A top German diplomat has described a lack of foresight in the run-up to the country's chaotic withdrawal from Afghanistan last year.
The botched retreat left many Afghans who helped the German mission stranded under the Taliban regime. Many are still in hiding, fearing for their lives.
Gregory Bledjian, a former Foreign Ministry envoy in Kabul, told a parliamentary inquiry on Thursday that the chaos could have been predicted, as everyone was aware that the peace process was structurally flawed. The biggest problem, though, was "that fighting continued during the negotiations."
Bledjian tenure ended a year before the Taliban seized power in mid-June 2021, so he only saw the hasty withdrawal of the Bundeswehr and the evacuation of the German Embassy from a distance, but he had seen preparations for the withdrawal being made.
Civil society in particular was very skeptical, he said: "Every conversation I had started with the security situation."
The Americans had promised to fly out embassy staff and local forces with two large cargo planes if necessary. When the Taliban captured Kabul unexpectedly quickly, events came to a head.
Thousands of people who had been working with the international forces and civilian aid organizations feared that the Taliban would take revenge. But it became apparent that no one was prepared to fly them all out.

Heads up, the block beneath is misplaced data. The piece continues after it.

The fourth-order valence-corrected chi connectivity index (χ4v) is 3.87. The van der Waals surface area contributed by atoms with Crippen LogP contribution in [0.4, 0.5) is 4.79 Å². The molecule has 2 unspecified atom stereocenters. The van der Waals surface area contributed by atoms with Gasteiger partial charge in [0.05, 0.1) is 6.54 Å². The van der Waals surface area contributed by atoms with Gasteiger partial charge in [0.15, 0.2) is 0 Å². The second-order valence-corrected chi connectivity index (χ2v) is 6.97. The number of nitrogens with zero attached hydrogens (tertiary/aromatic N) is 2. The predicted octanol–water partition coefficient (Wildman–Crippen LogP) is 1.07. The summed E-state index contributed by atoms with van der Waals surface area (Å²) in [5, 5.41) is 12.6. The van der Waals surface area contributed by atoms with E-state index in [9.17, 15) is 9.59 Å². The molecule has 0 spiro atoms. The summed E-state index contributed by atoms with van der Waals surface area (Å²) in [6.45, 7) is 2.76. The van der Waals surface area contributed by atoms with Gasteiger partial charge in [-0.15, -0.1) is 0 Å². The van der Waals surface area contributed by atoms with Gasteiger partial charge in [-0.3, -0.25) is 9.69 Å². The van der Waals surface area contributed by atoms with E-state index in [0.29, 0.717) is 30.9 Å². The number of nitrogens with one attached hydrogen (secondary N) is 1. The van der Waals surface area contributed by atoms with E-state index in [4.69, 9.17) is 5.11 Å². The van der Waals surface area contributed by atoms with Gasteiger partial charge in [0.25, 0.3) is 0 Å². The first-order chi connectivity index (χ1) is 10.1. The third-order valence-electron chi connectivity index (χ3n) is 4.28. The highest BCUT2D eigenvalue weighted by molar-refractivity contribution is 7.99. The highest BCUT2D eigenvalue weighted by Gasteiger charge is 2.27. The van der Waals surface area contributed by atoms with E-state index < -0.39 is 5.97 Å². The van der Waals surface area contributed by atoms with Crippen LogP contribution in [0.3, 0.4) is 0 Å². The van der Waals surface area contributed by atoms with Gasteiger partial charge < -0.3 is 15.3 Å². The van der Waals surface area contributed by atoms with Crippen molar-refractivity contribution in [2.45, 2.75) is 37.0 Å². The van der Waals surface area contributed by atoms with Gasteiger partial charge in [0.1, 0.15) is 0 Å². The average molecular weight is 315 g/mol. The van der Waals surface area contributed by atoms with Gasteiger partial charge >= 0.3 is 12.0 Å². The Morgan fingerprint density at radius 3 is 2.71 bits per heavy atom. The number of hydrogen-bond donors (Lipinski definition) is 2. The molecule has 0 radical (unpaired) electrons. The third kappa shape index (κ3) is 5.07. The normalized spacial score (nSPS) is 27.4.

"Our security concept never factored in 10,000 people arriving at the airport in chaotic conditions," Bledjian told the investigative committee.
He summed up the Taliban's tactics this way: "Their strategy was to talk and shoot." And in the end, it worked for them.
'The security situation steadily deteriorated'
"I didn't think it would happen so quickly," the diplomat said of the Taliban's takeover, a sentiment that has been echoed by the experts and other witnesses who have been questioned in the parliamentary inquiry sessions so far.
The experienced diplomat told the committee that he had requested a crisis advisory team from Berlin as early as the end of 2020 to discuss security issues. That team arrived in March 2021, he said.
Given the troop withdrawal agreed by the US and the Taliban in the so-called Doha Agreement, he said, there had been "very fundamental concerns and thinking about how we would replace these capabilities."
In other words: Who would then provide protection for the embassy and civilian organizations?
'A fait accompli'
Evacuation plans for embassy staff and local personnel had been "ready in the drawer" at the end of his tenure in the Afghan capital, Bledjian said. But at that time, no decision had yet been made about an evacuation.
Despite skepticism, the German Embassy had assumed that its diplomatic and developmental engagement in Afghanistan would continue even after the withdrawal of international troops.
It was a fatal miscalculation as would soon become clear.
Bledjian said he had always been critical of the agreement between the US and the Taliban.
"It was a deal at the expense of third parties," the 49-year-old said, because the Afghan government and its allies were not involved. "We were presented with a fait accompli."
This article was originally written in German.
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